ISTANBUL — For the past four years, President Recep Tayyip Erdogan has brazenly crushed his opponents at home and cozied up to Moscow while showering his allies with sweetheart government contracts and deploying troops regionally wherever he saw fit.
And for the most part, then-President Trump’s administration turned a blind eye.
But as Erdogan arrives in Brussels for a critical NATO meeting Monday, he is facing a decidedly more skeptical Biden administration, as are other strongmen leaders once enabled by Trump.
President Vladimir Putin of Russia, who meets with President Biden on Wednesday, has responded to the new order by growing even more belligerent, openly suppressing any signs of domestic political opposition and threatening Western security by massing troops on Ukraine’s border.
But for Erdogan, considerations are not that simple. Thanks to both the coronavirus pandemic and his mismanagement of the economy, he is now facing severe domestic strains, with soaring inflation and unemployment and a dangerously weakened lira that could trigger a debt crisis.
So he has dialed back his approach, already softening his positions on several issues in the hope of receiving badly needed investment from the West — something that Russia cannot provide. To reassure Western leaders, he has called off gas exploration in the eastern Mediterranean, an activity that had infuriated NATO allies, and annoyed Moscow by supporting Ukraine against Russia’s threats and selling Turkish-made drones to Poland.
Yet Erdogan does have some important cards to play. Turkey’s presence in NATO, its role as a way station for millions of refugees, and its military presence in Afghanistan have given him real leverage with the West.
So Erdogan is unlikely to reverse his drift toward authoritarianism, his deepening relationship with Putin, and his purchase of the sophisticated Russian S-400 air defense system, even if that means clashing with Biden’s vision for a strengthened alliance of democracies.
One question is just how far Erdogan can be pushed in Biden’s direction before he grows frustrated and casts his lot with the Kremlin or even China, although having been let down by both countries over vaccine supplies, Erdogan is clear-eyed enough to keep his options open.
“How do you not lose Turkey while you try to curb Erdogan?” said Nigar Goksel, Turkey project director for the International Crisis Group.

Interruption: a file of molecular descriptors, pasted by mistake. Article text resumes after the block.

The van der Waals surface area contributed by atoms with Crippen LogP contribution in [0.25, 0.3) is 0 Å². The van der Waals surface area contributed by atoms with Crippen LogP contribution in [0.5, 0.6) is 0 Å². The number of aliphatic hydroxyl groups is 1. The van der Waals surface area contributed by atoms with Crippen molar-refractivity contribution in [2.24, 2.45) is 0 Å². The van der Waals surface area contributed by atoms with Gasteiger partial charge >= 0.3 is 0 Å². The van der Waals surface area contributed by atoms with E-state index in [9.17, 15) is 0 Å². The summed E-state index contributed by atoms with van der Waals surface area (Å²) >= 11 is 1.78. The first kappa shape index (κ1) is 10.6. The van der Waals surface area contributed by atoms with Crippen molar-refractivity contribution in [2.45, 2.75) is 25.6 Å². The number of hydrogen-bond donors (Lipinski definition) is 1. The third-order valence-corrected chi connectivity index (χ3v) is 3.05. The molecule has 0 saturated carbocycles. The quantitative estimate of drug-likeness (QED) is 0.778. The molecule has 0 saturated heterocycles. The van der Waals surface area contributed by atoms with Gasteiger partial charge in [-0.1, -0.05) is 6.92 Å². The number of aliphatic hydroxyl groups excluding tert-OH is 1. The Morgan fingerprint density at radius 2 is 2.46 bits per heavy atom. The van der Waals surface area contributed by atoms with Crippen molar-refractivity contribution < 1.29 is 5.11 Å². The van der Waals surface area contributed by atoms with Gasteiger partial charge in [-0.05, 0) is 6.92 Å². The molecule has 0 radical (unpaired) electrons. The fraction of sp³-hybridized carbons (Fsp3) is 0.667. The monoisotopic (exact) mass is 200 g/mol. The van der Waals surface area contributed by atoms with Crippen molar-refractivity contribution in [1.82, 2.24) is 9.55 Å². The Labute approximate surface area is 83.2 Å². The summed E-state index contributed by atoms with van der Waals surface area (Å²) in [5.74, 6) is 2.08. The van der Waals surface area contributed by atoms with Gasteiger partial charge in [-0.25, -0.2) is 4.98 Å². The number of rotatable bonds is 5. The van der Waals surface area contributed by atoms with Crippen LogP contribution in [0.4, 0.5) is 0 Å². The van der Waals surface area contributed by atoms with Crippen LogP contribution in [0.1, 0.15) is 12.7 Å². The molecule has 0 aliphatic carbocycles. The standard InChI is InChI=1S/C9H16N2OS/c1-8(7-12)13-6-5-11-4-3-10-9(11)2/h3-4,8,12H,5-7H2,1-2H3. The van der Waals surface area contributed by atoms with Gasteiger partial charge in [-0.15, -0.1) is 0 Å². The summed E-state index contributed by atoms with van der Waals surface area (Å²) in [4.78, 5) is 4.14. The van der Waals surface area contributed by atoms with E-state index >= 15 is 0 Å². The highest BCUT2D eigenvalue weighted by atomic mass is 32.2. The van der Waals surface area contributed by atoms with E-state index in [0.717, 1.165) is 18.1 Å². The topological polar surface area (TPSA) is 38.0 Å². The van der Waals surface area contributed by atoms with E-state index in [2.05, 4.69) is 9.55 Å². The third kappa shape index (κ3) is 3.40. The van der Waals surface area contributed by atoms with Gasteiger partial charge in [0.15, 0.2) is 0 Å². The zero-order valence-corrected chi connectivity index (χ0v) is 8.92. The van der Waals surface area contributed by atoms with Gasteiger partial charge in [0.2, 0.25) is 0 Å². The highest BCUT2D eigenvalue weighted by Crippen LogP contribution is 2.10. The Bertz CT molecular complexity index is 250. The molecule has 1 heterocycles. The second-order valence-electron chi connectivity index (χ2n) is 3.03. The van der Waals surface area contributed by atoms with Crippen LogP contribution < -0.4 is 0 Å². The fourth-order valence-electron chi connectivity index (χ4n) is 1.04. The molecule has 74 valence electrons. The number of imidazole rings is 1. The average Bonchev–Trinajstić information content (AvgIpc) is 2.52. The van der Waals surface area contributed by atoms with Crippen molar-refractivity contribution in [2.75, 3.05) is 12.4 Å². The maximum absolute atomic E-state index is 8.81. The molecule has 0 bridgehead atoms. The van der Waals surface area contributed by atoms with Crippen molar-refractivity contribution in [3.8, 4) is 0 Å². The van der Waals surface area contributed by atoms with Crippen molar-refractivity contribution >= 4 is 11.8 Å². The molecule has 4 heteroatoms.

As with Putin, Biden’s initial approach to Erdogan had been to maintain his distance, trying to avoid disagreements and handle matters at lower diplomatic levels.
Since assuming the presidency, Biden has spoken with Erdogan only once. That was to inform him that the United States was recognizing the massacre of Armenians in the last days of the Ottoman Empire as a genocide. While that was a humiliation for Erdogan that might have evoked a tantrum in previous years, it was met with a muted reaction along with the promise of a meeting at the NATO summit.
Erdogan has felt the coolness from the Biden administration, Goksel said. “Erdogan is trying to find a way forward when they are trying to make sure he does not score political points.”
Turkey badly wants to lift itself out of an economic crunch, deepened by the pandemic, which has destroyed its vital tourist industry. It is also anxious to avoid further US sanctions, imposed after Erdogan bought the missile system from Russia.
The economic troubles have taken a toll on Erdogan’s political standing. While elections are still two years away, his opponents have considerable momentum, said Ozgur Unluhisarcikli, Ankara director of the German Marshall Fund of the United States. Turks will vote according to the state of the economy, he said, and for that reason alone, he needs the meeting with Biden.
The thorniest of a half-dozen disputes between the two countries is undoubtedly Erdogan’s refusal to walk back his purchase of the S-400s, which has made Turkey the only NATO country to be on the receiving end of US sanctions and removed from the F-35 aircraft program.
Erdogan has even negotiated to purchase a second battery from Russia, but with the threat of further sanctions, he appears ready to shelve that deal.
At the heart of Erdogan’s purchase of the S-400 is his distrust of Washington, which he thinks is intent on seeing him replaced. That belief was only reinforced when Biden said last year, during the 2020 presidential campaign, that the United States should support the opposition in Turkey.
But there are worries that if pressed too hard, Erdogan, who badly needs a fifth-generation fighter plane, might even buy Russian Sukhois. There is also concern about some 50 US nuclear bombs stored at Turkey’s Incirlik air base, which is under joint Turkish-US control; Erdogan has at various times threatened to evict the Americans.
Washington has been preparing to work around the disagreement over the S-400s, focusing instead on the strategic areas where the two countries can agree — namely, Afghanistan, where Turkey has participated in the mission since 2001, and Iraq and Libya.
Turkey for its own reasons wants to retain a presence in Afghanistan, where it has a long affiliation and a shared history and religion. That is a central reason the US special envoy, Zalmay Khalilzad, asked Erdogan to consider maintaining a military presence there when Khalilzad began negotiations with the Taliban over a US withdrawal.